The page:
Selection of Candidate Genes

From our earlier GWAS analysis, we started with a list of 683 SNPs that were associated with the hearing trait with a p value of 10−5 or lower. This number of SNPs was reduced to 84 by a) examining a region 250 kb upstream and downstream of each SNP and selecting the most significantly-associated SNP, removing the less significant SNPs in the region; b) removing SNPs that marked gene deserts, where there was no annotated gene in the region +/−250 kb; c) removing SNPs that marked only genes with unknown functions such as LOC or FAM designations; and d) removing SNPs that marked genes already known to be involved in diseases unrelated to hearing function. The 84 SNPs were then reduced to a total of 19 genes prioritized by the availability of antibodies for expression studies plus at least one of the following criteria a) the lowest p values of 10−7; b) genes belonging to gene families previously associated with hereditary hearing loss; c) expression in the inner ear from genome-wide approaches reported in databases including Eurexpress, MGI and the NCBI EST list; or d) genes with potential functional links to the genes selected by the above criteria occurring in the same in silico pathways. For each SNP the closest gene was selected, but in some cases, more than one gene was included based on linkage to a single SNP (see Table 1).

Table 1. List of candidate genes derived from previously published Meta-Analysis [3] with inclusion criteria satisfied.

Expression Studies

Wild-type mice at postnatal day 4 or 5 (P4 and P5) from the albino C57BL/6J-Tyrc-Brd or pigmented C3HeB/FeJ inbred strains were used for all experiments. This age was selected because most genes known to be required for normal hearing are expressed by this stage but the bone is soft enough to avoid decalcification – a prolonged step that can affect antigen preservation. The heads of all samples were dissected in PBS before fixation for two days in 10% formalin at 4°C, washing, dehydrating and embedding in paraffin wax. Embedded samples were cut into 8 µm thick sections along the sagittal plane. Immunohistochemistry was then carried out on slides using the Ventana Discovery machines with the manufacturer’s reagents CC1 ( 950-124), EZPrep ( 950-100), LCS ( 650-010), RiboWash ( 760-105), Reaction Buffer ( 95-300), and RiboCC ( 760-107) and according to the manufacturer’s instructions. The DABMap™ Kit (Ventana; 760-124) with hematoxylin counterstain ( 760-2021) and bluing reagent ( 760-2037) was used. All antibodies were diluted in ‘Antibody staining solution’: 10% fetal calf serum, 0.1% Triton, 2% BSA and 0.5% sodium azide in PBS. The primary and secondary antibodies with the relevant concentrations used are reported in the Table S1. For each gene, slides covering the entire inner ear (cochlea and vestibular system) for at least three different mice were stained, and the observed expression patterns were considered reliable only if present in all three samples. Stained slides were examined and images obtained using an AxioCam HRc camera mounted on a Zeiss microscope. Images were then processed in Photoshop CS5 extended.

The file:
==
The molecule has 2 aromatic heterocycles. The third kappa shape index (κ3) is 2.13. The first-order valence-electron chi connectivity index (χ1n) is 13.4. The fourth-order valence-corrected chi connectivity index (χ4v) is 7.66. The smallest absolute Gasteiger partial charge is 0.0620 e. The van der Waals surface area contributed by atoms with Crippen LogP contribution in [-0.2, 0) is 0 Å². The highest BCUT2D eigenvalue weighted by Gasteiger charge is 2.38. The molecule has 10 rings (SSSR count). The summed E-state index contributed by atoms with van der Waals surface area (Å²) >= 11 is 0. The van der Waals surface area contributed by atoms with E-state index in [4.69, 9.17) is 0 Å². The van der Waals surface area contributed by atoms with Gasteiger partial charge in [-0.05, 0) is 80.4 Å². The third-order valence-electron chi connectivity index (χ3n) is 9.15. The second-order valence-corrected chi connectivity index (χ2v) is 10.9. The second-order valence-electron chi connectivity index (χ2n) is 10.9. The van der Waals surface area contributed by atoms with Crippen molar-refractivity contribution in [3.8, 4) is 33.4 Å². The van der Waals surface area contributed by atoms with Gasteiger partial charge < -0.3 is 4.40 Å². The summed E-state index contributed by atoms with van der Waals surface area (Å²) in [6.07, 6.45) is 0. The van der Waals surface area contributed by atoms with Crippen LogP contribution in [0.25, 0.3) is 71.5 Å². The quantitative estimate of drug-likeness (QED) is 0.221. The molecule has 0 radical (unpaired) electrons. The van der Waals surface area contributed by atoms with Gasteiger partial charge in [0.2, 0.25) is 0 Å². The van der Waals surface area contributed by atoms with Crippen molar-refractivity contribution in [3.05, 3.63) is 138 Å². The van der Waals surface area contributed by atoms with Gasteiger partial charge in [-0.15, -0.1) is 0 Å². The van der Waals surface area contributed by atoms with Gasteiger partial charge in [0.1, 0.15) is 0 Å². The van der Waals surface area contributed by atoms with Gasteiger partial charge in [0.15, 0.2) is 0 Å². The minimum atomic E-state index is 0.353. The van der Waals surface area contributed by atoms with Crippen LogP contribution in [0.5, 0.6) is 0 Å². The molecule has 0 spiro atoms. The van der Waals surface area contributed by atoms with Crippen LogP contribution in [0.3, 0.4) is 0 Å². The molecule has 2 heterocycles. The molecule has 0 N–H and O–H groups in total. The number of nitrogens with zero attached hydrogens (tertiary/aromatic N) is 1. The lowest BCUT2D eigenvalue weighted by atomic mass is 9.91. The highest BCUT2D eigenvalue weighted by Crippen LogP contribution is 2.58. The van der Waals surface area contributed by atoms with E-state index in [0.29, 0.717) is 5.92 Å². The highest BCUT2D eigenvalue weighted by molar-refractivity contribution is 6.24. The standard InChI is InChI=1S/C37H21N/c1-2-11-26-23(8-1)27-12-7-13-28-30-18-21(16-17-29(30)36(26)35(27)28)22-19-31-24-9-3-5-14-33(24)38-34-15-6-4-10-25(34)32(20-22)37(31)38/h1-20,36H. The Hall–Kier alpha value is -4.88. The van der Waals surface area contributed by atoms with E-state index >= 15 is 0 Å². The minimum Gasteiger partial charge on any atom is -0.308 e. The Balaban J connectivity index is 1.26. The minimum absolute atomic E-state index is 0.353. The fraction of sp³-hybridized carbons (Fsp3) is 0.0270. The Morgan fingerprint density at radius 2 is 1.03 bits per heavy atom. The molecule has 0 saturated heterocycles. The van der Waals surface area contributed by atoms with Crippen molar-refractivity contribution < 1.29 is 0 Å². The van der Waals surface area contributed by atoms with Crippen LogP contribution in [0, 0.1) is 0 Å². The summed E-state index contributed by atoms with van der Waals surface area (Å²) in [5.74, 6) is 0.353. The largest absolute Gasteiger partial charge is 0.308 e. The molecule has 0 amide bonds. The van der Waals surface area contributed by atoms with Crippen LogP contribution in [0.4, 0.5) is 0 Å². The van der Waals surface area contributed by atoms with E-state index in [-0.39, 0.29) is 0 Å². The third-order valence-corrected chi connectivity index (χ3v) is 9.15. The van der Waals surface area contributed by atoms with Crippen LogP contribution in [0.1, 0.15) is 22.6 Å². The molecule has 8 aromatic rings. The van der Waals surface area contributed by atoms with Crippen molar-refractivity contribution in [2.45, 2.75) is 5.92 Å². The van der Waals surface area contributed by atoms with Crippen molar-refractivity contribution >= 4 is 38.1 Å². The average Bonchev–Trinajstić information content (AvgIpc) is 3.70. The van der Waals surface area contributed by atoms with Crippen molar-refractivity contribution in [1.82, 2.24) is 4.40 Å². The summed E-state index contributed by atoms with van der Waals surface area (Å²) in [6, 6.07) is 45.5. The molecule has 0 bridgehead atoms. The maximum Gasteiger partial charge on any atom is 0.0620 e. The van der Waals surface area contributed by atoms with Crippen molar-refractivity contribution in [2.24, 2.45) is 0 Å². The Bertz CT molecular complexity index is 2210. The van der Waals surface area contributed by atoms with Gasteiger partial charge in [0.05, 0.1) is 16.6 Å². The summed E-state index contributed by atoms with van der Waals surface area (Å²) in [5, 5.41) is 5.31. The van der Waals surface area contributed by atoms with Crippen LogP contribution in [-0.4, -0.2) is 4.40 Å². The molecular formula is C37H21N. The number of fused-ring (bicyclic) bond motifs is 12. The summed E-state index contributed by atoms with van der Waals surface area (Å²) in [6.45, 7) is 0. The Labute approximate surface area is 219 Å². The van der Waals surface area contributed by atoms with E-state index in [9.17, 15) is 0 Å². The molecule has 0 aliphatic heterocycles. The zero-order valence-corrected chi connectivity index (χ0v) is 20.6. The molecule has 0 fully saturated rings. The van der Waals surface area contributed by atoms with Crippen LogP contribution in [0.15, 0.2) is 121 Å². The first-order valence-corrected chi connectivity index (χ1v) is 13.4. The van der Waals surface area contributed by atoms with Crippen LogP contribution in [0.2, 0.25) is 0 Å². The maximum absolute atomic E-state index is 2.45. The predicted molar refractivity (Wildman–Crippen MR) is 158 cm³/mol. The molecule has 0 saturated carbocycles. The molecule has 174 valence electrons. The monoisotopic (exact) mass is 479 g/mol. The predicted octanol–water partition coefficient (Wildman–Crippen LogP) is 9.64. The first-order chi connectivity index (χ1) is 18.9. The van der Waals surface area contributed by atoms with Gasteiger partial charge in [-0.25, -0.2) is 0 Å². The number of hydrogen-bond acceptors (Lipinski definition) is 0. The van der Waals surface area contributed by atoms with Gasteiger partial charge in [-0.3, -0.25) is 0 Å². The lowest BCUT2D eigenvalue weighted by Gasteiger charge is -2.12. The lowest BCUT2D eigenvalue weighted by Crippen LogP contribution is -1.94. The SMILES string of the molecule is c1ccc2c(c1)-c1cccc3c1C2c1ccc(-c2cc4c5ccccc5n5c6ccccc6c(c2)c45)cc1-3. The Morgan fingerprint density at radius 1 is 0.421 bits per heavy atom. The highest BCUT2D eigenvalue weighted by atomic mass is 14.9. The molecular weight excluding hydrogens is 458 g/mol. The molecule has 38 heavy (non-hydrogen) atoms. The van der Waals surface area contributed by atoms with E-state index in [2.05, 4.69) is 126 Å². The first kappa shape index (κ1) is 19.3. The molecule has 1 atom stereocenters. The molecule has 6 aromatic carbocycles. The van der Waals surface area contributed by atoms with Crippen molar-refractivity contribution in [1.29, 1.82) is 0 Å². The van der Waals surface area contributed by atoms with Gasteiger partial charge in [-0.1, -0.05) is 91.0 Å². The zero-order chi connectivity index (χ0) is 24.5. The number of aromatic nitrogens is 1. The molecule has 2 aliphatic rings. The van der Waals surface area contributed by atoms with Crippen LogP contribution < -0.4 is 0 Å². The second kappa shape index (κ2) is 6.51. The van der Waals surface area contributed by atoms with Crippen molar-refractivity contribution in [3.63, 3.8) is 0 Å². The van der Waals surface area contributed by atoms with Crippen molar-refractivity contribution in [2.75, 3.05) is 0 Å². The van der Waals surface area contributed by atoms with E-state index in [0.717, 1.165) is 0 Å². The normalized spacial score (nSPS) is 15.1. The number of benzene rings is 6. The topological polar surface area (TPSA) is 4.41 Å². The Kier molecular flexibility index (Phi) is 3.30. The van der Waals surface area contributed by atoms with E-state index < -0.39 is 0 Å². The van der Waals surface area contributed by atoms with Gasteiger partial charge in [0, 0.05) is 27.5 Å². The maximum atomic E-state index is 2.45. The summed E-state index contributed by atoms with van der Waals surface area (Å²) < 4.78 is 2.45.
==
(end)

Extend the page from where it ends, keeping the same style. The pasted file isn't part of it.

For immunofluorescence analysis of whole mounts, cochleae were dissected at P4–P5 and fixed in 4% paraformaldehyde for 2 hours. They were then washed in PBS, permeabilized in 1% PBS/Triton-X-100 (PBT) and blocked with 10% sheep serum. Then, they were incubated with the goat polyclonal primary antibody anti-CSMD1 (Santa Cruz, sc-68280, 1∶200) overnight at 4°C. After washes with PBT, samples were incubated with anti-goat Alexa Fluor 488 secondary antibody (Invitrogen, anti-goat, diluted 1∶300) and Rhodamine/Phalloidin (Invitrogen, diluted 1∶100). Samples were mounted in Prolong Gold Antifading reagent (Invitrogen). Images were acquired on an LSM 510 Meta confocal microscope (Zeiss, Welwyn Garden City). Post-acquisition image analyses were performed using Adobe Photoshop CS2.

Statistical Analysis